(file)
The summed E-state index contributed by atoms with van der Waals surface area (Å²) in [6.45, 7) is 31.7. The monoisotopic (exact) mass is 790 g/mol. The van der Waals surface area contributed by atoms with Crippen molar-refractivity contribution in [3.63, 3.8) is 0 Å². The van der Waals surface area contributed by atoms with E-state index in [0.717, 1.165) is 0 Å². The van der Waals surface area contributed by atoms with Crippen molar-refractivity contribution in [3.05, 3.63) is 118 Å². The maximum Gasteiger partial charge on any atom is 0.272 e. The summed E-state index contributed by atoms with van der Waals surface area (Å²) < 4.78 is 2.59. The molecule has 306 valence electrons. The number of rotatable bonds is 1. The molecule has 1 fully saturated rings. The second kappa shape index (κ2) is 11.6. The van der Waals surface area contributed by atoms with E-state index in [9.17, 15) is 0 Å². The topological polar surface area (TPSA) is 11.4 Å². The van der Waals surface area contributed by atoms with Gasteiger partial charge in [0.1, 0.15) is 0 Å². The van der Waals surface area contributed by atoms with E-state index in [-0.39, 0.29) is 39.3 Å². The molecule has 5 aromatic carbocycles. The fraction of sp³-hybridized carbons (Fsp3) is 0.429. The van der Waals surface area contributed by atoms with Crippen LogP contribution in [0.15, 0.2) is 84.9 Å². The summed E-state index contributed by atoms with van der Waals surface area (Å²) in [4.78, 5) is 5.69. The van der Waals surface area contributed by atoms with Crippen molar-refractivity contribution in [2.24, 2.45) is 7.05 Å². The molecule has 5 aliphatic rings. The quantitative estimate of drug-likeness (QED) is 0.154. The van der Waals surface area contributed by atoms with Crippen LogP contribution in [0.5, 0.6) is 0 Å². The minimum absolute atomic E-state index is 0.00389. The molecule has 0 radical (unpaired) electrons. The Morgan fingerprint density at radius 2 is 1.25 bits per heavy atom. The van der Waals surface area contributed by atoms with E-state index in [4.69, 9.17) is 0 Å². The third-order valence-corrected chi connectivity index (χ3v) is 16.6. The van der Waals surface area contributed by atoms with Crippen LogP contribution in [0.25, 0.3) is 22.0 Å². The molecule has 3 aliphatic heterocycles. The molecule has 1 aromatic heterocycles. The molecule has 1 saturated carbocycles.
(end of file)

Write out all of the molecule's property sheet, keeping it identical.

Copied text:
The summed E-state index contributed by atoms with van der Waals surface area (Å²) in [6.45, 7) is 31.7. The monoisotopic (exact) mass is 790 g/mol. The van der Waals surface area contributed by atoms with Crippen molar-refractivity contribution in [3.63, 3.8) is 0 Å². The van der Waals surface area contributed by atoms with E-state index in [0.717, 1.165) is 0 Å². The van der Waals surface area contributed by atoms with Crippen molar-refractivity contribution in [3.05, 3.63) is 118 Å². The maximum Gasteiger partial charge on any atom is 0.272 e. The summed E-state index contributed by atoms with van der Waals surface area (Å²) < 4.78 is 2.59. The molecule has 306 valence electrons. The number of rotatable bonds is 1. The molecule has 1 fully saturated rings. The second kappa shape index (κ2) is 11.6. The van der Waals surface area contributed by atoms with E-state index in [9.17, 15) is 0 Å². The topological polar surface area (TPSA) is 11.4 Å². The van der Waals surface area contributed by atoms with Gasteiger partial charge in [0.1, 0.15) is 0 Å². The van der Waals surface area contributed by atoms with E-state index in [-0.39, 0.29) is 39.3 Å². The molecule has 5 aromatic carbocycles. The fraction of sp³-hybridized carbons (Fsp3) is 0.429. The van der Waals surface area contributed by atoms with Crippen LogP contribution in [0.15, 0.2) is 84.9 Å². The summed E-state index contributed by atoms with van der Waals surface area (Å²) in [4.78, 5) is 5.69. The van der Waals surface area contributed by atoms with Crippen molar-refractivity contribution in [2.24, 2.45) is 7.05 Å². The molecule has 5 aliphatic rings. The quantitative estimate of drug-likeness (QED) is 0.154. The van der Waals surface area contributed by atoms with Crippen LogP contribution in [0.5, 0.6) is 0 Å². The minimum absolute atomic E-state index is 0.00389. The molecule has 0 radical (unpaired) electrons. The Morgan fingerprint density at radius 2 is 1.25 bits per heavy atom. The van der Waals surface area contributed by atoms with E-state index in [4.69, 9.17) is 0 Å². The third-order valence-corrected chi connectivity index (χ3v) is 16.6. The van der Waals surface area contributed by atoms with Crippen LogP contribution in [0.25, 0.3) is 22.0 Å². The molecule has 3 aliphatic heterocycles. The molecule has 1 aromatic heterocycles. The molecule has 1 saturated carbocycles.